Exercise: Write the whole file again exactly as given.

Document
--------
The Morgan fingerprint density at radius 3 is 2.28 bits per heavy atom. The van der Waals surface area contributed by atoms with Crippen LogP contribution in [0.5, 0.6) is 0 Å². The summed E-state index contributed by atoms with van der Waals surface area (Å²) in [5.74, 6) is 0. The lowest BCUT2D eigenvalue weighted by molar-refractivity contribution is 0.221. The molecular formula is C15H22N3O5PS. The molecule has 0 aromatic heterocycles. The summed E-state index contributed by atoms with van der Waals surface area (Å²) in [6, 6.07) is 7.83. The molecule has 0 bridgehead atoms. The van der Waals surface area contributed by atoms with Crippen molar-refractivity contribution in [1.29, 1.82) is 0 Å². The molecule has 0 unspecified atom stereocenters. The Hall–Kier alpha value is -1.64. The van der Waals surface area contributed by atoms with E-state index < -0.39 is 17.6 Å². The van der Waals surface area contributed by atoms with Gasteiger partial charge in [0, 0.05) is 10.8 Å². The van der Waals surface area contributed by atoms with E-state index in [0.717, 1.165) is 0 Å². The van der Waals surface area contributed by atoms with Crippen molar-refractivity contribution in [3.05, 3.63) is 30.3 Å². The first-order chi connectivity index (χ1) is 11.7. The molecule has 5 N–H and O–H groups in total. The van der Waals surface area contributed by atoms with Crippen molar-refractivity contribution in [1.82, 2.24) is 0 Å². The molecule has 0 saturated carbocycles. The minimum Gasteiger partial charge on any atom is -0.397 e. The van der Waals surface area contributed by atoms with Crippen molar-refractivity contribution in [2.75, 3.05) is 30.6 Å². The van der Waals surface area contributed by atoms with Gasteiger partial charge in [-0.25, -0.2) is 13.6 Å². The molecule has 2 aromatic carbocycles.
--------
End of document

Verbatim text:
The Morgan fingerprint density at radius 3 is 2.28 bits per heavy atom. The van der Waals surface area contributed by atoms with Crippen LogP contribution in [0.5, 0.6) is 0 Å². The summed E-state index contributed by atoms with van der Waals surface area (Å²) in [5.74, 6) is 0. The lowest BCUT2D eigenvalue weighted by molar-refractivity contribution is 0.221. The molecular formula is C15H22N3O5PS. The molecule has 0 aromatic heterocycles. The summed E-state index contributed by atoms with van der Waals surface area (Å²) in [6, 6.07) is 7.83. The molecule has 0 bridgehead atoms. The van der Waals surface area contributed by atoms with Crippen molar-refractivity contribution in [1.29, 1.82) is 0 Å². The molecule has 0 unspecified atom stereocenters. The Hall–Kier alpha value is -1.64. The van der Waals surface area contributed by atoms with E-state index < -0.39 is 17.6 Å². The van der Waals surface area contributed by atoms with Gasteiger partial charge in [0, 0.05) is 10.8 Å². The van der Waals surface area contributed by atoms with E-state index in [0.717, 1.165) is 0 Å². The van der Waals surface area contributed by atoms with Crippen molar-refractivity contribution in [3.05, 3.63) is 30.3 Å². The first-order chi connectivity index (χ1) is 11.7. The molecule has 5 N–H and O–H groups in total. The van der Waals surface area contributed by atoms with Crippen molar-refractivity contribution in [1.82, 2.24) is 0 Å². The molecule has 0 saturated carbocycles. The minimum Gasteiger partial charge on any atom is -0.397 e. The van der Waals surface area contributed by atoms with Crippen molar-refractivity contribution in [2.75, 3.05) is 30.6 Å². The van der Waals surface area contributed by atoms with Gasteiger partial charge in [-0.25, -0.2) is 13.6 Å². The molecule has 2 aromatic carbocycles.